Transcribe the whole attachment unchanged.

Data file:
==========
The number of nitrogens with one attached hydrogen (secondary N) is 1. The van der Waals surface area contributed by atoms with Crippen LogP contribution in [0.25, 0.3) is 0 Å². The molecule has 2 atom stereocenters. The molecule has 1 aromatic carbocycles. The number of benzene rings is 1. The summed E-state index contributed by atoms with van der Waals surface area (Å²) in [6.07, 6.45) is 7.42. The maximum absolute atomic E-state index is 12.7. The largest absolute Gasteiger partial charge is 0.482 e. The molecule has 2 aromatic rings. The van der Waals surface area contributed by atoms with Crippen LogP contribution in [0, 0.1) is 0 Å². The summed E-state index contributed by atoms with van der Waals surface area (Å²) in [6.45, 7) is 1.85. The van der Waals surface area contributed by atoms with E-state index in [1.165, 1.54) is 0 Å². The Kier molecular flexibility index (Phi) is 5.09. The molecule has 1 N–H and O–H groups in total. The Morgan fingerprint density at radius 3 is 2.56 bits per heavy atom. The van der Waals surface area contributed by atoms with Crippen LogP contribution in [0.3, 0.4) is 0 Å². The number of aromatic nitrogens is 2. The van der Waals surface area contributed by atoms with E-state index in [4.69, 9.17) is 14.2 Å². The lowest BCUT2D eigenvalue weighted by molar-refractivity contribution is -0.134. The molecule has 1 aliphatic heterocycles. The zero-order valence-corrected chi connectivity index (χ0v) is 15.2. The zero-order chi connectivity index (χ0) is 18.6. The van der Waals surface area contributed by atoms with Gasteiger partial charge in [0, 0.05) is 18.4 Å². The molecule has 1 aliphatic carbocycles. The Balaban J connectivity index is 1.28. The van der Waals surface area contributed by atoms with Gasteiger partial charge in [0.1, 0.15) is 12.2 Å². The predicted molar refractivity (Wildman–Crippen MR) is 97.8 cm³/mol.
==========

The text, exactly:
The number of nitrogens with one attached hydrogen (secondary N) is 1. The van der Waals surface area contributed by atoms with Crippen LogP contribution in [0.25, 0.3) is 0 Å². The molecule has 2 atom stereocenters. The molecule has 1 aromatic carbocycles. The number of benzene rings is 1. The summed E-state index contributed by atoms with van der Waals surface area (Å²) in [6.07, 6.45) is 7.42. The maximum absolute atomic E-state index is 12.7. The largest absolute Gasteiger partial charge is 0.482 e. The molecule has 2 aromatic rings. The van der Waals surface area contributed by atoms with Crippen LogP contribution in [0, 0.1) is 0 Å². The summed E-state index contributed by atoms with van der Waals surface area (Å²) in [6.45, 7) is 1.85. The van der Waals surface area contributed by atoms with E-state index in [1.165, 1.54) is 0 Å². The Kier molecular flexibility index (Phi) is 5.09. The molecule has 1 N–H and O–H groups in total. The Morgan fingerprint density at radius 3 is 2.56 bits per heavy atom. The van der Waals surface area contributed by atoms with Crippen LogP contribution in [0.3, 0.4) is 0 Å². The number of aromatic nitrogens is 2. The van der Waals surface area contributed by atoms with E-state index in [4.69, 9.17) is 14.2 Å². The lowest BCUT2D eigenvalue weighted by molar-refractivity contribution is -0.134. The molecule has 1 aliphatic heterocycles. The zero-order valence-corrected chi connectivity index (χ0v) is 15.2. The zero-order chi connectivity index (χ0) is 18.6. The van der Waals surface area contributed by atoms with Gasteiger partial charge in [0, 0.05) is 18.4 Å². The molecule has 1 aliphatic carbocycles. The Balaban J connectivity index is 1.28. The van der Waals surface area contributed by atoms with Gasteiger partial charge in [0.1, 0.15) is 12.2 Å². The predicted molar refractivity (Wildman–Crippen MR) is 97.8 cm³/mol.